jQuery 2.0, “Goodbye Old IE”

jQuery 2.0, expected release “early 2013”, will drop support for Internet Explorer 6–8.

jQuery was conceived specifically to address the differences in browsers, so we’re not going to abandon the essence of our philosophy and simply disregard the millions of active Internet users who (for whatever reasons) still use oldIE. Yet we also want to move ahead and take advantage of modern browsers, especially the growing mobile market.

jQuery version 1.9 will be fully API compatible, so for websites developed in 2013 it will be worth conditionally serving both versions so that modern browsers get a performance boost. The official press release has example code for this: jQuery Core: Version 1.9 and Beyond.

Good News?

In short, yes. This is great news. I’ve lambasted website owners before for actively blocking and celebrating their lack of IE support, so what makes this news any different?

jQuery is a swiss army knife for JavaScript developers. A lot of front-enders would struggle to list exactly what is does and doesn’t do. Very few would understand how it works internally. I could probably count on my hand the number of developers who know everything that it actually ‘fixes’ in old IE (I’m not sure I do).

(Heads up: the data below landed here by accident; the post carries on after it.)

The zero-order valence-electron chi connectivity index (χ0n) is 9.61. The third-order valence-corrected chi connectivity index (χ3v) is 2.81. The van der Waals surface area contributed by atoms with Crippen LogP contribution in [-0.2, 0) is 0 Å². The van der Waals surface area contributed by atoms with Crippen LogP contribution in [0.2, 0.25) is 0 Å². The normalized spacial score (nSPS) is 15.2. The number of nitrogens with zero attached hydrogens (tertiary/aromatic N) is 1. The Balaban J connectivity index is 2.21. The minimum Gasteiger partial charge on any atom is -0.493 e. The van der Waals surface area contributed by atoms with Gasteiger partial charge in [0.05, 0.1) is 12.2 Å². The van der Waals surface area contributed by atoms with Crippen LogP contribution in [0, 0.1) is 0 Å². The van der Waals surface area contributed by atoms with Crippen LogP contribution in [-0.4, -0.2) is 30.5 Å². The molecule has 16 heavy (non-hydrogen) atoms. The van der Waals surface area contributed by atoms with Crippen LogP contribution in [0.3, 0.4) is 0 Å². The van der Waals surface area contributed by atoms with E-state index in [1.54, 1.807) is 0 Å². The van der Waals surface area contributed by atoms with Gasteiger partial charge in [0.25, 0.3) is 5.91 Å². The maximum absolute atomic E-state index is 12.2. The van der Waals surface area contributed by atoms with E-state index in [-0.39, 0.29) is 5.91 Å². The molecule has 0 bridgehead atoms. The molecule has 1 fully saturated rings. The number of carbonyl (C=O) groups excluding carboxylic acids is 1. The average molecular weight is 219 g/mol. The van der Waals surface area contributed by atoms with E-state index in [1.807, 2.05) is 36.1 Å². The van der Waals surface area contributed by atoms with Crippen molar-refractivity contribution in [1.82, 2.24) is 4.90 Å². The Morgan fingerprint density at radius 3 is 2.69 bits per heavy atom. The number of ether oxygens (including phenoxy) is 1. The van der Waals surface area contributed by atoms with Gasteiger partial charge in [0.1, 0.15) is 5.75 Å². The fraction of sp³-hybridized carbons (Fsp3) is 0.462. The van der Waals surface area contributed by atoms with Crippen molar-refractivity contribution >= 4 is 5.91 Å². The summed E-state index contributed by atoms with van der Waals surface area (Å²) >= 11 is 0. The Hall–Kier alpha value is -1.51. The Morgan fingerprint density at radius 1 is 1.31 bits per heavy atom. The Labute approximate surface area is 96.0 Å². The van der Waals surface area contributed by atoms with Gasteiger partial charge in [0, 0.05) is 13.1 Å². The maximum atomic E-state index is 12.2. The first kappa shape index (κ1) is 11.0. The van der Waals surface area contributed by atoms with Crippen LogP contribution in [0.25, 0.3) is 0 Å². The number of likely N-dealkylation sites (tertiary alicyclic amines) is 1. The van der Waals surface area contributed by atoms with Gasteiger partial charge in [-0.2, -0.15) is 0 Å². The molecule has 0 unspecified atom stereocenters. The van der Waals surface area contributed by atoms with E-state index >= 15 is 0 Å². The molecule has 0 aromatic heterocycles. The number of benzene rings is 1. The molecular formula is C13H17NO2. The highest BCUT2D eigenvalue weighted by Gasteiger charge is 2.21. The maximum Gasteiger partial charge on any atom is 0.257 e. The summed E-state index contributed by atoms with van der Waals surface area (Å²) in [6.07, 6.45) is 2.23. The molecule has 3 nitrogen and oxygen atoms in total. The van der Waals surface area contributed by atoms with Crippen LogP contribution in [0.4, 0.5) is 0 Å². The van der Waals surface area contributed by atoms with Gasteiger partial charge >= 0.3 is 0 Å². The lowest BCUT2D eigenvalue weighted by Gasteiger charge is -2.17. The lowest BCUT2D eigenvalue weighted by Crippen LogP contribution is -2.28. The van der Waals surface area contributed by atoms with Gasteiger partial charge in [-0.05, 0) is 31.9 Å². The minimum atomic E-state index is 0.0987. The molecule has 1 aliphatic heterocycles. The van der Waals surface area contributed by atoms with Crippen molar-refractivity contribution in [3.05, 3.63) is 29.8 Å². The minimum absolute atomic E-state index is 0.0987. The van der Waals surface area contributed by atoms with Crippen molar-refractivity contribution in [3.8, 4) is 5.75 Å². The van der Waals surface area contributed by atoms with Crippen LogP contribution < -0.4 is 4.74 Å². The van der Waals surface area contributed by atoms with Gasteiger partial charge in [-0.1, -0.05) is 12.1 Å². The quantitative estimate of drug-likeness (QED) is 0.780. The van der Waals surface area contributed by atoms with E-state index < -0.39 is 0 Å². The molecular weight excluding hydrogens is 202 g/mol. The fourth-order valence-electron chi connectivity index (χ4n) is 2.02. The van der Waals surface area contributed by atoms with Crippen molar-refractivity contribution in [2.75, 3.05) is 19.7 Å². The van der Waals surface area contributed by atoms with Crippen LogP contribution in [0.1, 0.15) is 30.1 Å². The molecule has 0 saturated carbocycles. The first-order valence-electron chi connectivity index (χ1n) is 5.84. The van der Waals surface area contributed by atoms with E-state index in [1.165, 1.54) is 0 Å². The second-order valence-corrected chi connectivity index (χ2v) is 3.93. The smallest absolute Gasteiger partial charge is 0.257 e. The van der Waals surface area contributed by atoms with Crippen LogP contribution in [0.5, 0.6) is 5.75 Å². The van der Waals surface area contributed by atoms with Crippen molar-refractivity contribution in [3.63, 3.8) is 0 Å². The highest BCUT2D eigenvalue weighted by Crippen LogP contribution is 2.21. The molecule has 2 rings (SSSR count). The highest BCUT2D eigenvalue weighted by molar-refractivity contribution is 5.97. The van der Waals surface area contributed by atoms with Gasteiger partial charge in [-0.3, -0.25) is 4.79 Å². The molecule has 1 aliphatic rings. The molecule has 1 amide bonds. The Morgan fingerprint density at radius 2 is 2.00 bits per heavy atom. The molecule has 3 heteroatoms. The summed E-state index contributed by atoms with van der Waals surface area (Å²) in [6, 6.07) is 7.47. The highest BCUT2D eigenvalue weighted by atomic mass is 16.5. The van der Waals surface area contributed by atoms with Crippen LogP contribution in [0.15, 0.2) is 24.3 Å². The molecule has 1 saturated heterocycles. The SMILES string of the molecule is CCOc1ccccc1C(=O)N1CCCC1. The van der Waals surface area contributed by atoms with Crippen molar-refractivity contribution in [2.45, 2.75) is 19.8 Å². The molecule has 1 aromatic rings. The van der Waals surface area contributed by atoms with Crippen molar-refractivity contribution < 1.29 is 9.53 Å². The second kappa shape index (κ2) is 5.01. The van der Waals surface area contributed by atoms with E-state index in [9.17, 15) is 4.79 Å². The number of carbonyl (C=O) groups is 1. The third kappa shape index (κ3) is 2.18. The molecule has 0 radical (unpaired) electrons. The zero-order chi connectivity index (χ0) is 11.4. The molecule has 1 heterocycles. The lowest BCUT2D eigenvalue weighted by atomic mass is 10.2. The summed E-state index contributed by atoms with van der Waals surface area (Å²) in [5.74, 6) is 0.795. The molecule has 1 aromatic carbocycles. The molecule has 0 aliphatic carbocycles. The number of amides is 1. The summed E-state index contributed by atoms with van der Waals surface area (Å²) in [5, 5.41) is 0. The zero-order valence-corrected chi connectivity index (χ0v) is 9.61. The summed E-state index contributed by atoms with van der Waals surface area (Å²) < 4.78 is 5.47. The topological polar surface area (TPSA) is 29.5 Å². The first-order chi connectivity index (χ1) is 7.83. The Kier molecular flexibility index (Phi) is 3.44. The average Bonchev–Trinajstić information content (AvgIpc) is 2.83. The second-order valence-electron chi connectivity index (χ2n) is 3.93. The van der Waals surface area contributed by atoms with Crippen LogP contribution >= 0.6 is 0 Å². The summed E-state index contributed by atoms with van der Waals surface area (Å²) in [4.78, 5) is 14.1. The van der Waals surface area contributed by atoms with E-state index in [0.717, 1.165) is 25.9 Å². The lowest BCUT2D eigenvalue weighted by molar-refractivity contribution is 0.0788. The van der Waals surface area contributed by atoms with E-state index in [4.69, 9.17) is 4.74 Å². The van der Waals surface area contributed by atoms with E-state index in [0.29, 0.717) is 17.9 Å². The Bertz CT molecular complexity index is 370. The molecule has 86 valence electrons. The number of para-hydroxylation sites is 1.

jQuery is so pervasive that it is default boilerplate before interactively has even been designed. Most websites use but a fraction of what jQuery is capable of. All of this means that if you need to ‘support’ IE6–8 then version 1.9 will be perfectly adequate for years to come. Tens of thousands of websites are running perfectly well on older versions.

Just because jQuery 2.0 is dropping support for old IE doesn’t mean you have to.

When developing a website always base browser support on past statistics and target audiences, never global statistics. Take it to a granular level with a progressive enhancement approach. Unless we’re talking about the likes of IE5.5 or Firefox 2, all-or-nothing support for a website on the whole is an unnecessary decision. After all, it’s entirely reasonable to expect most websites to work without JavaScript enabled.

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